editorial.no.1

Happy New Year Everyone!  (Photo by multi-awarded Fil-Am Reena Rose Sibayan of The Jersey Journal)


ONE popular and respected mainstream newspaper in New York carries in their online ad this line: “Real news deserves real journalism.”

Obviously, the line is an offshoot of the proliferation of fake news in social media.

Before and after the last elections, in the United States and the Philippines, rampant presence of fake news and fictional claims appeared in Facebook almost on a daily basis.

The situation alarmed no less than the President of the United States.

President Obama told reporters in an interview while in Berlin late last year, “If we can’t discriminate between serious arguments and propaganda, then we have problems.”

“In an age where there’s so much active misinformation, and it’s packaged very well, and it looks the same when you see it on a Facebook page or you turn on your television...if everything seems to be the same and no distinctions are made, then we won’t know what to protect,” Mr. Obama also said.

Remember, before the elections, stories about the Pope endorsing Donald Trump and Hillary Clinton having sold weapons to ISIS?

Both turned out to be fake.

It turned out that those fake news actually outperformed real news on the board, with more shares, reactions and comments!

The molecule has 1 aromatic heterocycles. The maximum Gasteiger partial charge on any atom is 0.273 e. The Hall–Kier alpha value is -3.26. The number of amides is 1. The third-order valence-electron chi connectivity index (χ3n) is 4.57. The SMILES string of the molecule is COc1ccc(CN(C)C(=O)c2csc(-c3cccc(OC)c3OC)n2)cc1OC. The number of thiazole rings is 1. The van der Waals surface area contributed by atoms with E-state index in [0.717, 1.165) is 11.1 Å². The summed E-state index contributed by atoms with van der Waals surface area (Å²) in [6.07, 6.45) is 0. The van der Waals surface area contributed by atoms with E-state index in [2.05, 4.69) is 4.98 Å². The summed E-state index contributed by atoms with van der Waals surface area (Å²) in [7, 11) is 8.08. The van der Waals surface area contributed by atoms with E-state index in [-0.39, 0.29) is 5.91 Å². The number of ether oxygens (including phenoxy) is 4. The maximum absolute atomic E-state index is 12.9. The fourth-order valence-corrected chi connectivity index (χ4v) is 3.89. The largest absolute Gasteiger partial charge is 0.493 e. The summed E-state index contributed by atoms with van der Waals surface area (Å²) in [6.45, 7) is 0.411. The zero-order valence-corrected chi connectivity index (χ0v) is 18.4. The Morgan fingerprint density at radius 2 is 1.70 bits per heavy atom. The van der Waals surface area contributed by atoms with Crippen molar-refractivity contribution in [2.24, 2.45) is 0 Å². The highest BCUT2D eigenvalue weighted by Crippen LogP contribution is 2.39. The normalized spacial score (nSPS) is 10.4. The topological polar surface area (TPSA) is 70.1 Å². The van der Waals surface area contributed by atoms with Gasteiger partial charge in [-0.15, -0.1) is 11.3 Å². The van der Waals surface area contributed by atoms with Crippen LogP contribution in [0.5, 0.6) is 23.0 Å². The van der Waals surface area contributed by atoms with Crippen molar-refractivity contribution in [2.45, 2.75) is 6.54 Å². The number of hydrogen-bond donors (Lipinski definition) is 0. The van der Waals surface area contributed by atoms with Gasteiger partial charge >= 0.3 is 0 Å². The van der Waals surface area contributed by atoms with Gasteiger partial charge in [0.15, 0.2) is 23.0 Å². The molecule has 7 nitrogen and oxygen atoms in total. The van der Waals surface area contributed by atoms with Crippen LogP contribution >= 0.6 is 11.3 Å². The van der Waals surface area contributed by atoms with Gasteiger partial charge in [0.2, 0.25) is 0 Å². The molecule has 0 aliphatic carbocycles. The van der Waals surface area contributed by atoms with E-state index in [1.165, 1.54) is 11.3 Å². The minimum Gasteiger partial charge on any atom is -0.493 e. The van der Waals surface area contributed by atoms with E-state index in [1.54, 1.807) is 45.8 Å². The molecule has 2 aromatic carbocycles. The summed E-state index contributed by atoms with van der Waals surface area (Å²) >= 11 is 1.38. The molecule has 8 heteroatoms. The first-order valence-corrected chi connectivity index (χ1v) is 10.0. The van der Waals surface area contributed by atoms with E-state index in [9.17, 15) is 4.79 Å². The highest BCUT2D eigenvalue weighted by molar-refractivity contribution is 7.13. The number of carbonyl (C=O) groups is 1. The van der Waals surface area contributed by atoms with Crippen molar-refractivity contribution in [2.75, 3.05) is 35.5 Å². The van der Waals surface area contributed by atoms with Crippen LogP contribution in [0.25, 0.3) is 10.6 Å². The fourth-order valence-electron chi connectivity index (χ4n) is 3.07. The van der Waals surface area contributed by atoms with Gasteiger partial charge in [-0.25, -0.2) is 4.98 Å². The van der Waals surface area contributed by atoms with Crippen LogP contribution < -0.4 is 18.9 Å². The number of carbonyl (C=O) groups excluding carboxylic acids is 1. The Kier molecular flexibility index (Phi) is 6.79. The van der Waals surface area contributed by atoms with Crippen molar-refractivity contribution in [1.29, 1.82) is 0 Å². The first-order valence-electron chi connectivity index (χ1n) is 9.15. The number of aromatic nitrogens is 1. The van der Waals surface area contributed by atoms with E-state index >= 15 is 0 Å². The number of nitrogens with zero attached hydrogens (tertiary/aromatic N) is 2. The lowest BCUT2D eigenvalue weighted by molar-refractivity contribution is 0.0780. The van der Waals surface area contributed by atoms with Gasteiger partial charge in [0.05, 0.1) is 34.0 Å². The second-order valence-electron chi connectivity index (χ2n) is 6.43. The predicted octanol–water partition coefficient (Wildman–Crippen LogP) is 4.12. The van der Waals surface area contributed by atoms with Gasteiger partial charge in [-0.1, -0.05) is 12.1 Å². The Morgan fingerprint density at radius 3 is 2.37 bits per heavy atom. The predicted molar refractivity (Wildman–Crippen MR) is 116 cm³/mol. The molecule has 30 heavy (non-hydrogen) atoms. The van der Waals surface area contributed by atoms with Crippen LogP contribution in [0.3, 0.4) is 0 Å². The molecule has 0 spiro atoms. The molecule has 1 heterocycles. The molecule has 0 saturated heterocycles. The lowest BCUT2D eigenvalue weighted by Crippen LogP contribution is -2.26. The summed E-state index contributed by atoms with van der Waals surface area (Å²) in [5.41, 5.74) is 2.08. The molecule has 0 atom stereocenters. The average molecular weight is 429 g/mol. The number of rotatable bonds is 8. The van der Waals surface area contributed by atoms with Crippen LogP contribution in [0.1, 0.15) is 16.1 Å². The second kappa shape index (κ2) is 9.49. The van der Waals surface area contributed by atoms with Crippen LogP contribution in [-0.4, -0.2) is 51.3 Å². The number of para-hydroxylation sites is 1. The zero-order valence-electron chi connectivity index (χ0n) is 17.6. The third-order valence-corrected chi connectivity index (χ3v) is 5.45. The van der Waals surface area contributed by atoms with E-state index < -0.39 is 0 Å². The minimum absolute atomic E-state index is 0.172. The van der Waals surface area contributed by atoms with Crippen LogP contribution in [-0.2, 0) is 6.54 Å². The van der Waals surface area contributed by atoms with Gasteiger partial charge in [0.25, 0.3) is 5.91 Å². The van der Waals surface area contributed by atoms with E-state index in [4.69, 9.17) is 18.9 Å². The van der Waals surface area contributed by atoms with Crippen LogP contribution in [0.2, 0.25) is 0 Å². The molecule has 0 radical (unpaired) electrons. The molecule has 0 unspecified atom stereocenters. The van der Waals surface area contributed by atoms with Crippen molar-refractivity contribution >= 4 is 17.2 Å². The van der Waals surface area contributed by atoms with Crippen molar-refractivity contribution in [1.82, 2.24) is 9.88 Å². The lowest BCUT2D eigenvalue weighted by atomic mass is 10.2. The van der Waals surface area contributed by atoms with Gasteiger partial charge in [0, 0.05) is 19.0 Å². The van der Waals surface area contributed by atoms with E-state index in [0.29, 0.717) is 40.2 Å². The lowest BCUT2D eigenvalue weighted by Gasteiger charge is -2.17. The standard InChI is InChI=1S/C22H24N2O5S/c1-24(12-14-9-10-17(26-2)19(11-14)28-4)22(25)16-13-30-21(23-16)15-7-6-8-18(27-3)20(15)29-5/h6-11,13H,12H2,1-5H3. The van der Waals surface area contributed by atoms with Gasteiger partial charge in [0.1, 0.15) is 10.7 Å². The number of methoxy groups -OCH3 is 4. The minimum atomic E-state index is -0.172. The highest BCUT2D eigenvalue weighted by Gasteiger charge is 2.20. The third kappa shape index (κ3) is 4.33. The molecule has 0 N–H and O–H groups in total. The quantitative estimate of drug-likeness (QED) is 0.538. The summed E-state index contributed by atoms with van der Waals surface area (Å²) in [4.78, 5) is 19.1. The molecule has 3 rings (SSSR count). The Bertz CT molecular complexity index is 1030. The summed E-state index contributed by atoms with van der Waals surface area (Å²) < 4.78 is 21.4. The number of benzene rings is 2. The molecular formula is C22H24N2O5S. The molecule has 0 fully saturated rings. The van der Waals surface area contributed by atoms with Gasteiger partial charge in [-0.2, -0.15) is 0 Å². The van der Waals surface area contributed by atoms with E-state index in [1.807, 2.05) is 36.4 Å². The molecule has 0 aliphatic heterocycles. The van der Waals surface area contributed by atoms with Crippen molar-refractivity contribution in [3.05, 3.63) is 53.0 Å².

In fact, one question was raised about Facebook’s failure to control fake news sources: “Did fake news and polarized politics get Trump elected?”

After the elections, one online blog which is notorious for posting fake claims and phony news said falsely that U.S. President-elect Donald Trump has congratulated Filipinos for their “tireless campaign” on social media during the U.S. election campaign.

It further claimed that Filipinos are pro-Trump and that Trump is a “close ally” of Philippine President Rodrigo Duterte.

The same blog also claimed that Trump said the Philippines will be the first country to restore its relationship with the U.S. and that no Filipino immigrant will be deported.

Both claims were fake.

Where could those have come from?

It should be pointed out that like President Obama said, propaganda is fake news because it makes false claims.

Right in our midst in New York City, there is a Facebook “news” program that, in our opinion, is not being truthful to its listeners and viewers.

It is supposed to be bringing stories from the native country, but it is, in our observation, a pure propaganda arm of the Duterte government.

If the host is expressing an opinion, say so.

Don’t make it appear that what’s being said about someone, like President Duterte, is gospel truth.

Otherwise, they’re not journalists.

They are propagandists.

They might not even qualify as benevolent Filipino citizens.

Whoever are behind this program should come out of their cocoons and tell the audience who and what they are up to as they praise every move of Mr. Duterte, including the extrajudicial killings that are going on in the Philippines, which, the United Nations, Human Rights Groups, Amnesty International and the world concerned communities condemn and demand that the Philippine President be investigated.

In our mind, this program insults the intelligence of many keen and thinking Filipinos in America, many of whom are professionals.

We praise the Filipino American Press Club of New York (FAPCNY) for bringing this problem in the social media discourse of Filipinos in the U.S.

Research has found that 62% of U.S. adults turn to social media for news, yet there is little distinction between truth and lies or propaganda.

Fake news is a serious subject.

It is poisoning democracy.

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